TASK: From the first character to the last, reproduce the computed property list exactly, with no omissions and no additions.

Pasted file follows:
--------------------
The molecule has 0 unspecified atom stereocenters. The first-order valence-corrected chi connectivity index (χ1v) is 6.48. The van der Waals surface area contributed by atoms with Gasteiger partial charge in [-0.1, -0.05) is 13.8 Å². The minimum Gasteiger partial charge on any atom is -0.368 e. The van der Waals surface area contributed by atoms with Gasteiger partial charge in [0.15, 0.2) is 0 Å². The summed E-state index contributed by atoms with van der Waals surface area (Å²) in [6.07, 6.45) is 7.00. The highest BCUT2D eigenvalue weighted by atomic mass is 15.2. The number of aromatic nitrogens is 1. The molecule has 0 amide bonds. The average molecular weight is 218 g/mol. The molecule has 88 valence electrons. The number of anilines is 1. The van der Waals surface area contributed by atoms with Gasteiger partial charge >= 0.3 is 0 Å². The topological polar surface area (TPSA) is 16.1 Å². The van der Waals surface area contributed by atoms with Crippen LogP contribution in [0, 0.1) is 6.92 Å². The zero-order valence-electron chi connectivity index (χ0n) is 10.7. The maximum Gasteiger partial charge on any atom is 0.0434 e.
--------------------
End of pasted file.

The molecule has 0 unspecified atom stereocenters. The first-order valence-corrected chi connectivity index (χ1v) is 6.48. The van der Waals surface area contributed by atoms with Gasteiger partial charge in [-0.1, -0.05) is 13.8 Å². The minimum Gasteiger partial charge on any atom is -0.368 e. The van der Waals surface area contributed by atoms with Gasteiger partial charge in [0.15, 0.2) is 0 Å². The summed E-state index contributed by atoms with van der Waals surface area (Å²) in [6.07, 6.45) is 7.00. The highest BCUT2D eigenvalue weighted by atomic mass is 15.2. The number of aromatic nitrogens is 1. The molecule has 0 amide bonds. The average molecular weight is 218 g/mol. The molecule has 88 valence electrons. The number of anilines is 1. The van der Waals surface area contributed by atoms with Gasteiger partial charge >= 0.3 is 0 Å². The topological polar surface area (TPSA) is 16.1 Å². The van der Waals surface area contributed by atoms with Crippen LogP contribution in [0, 0.1) is 6.92 Å². The zero-order valence-electron chi connectivity index (χ0n) is 10.7. The maximum Gasteiger partial charge on any atom is 0.0434 e.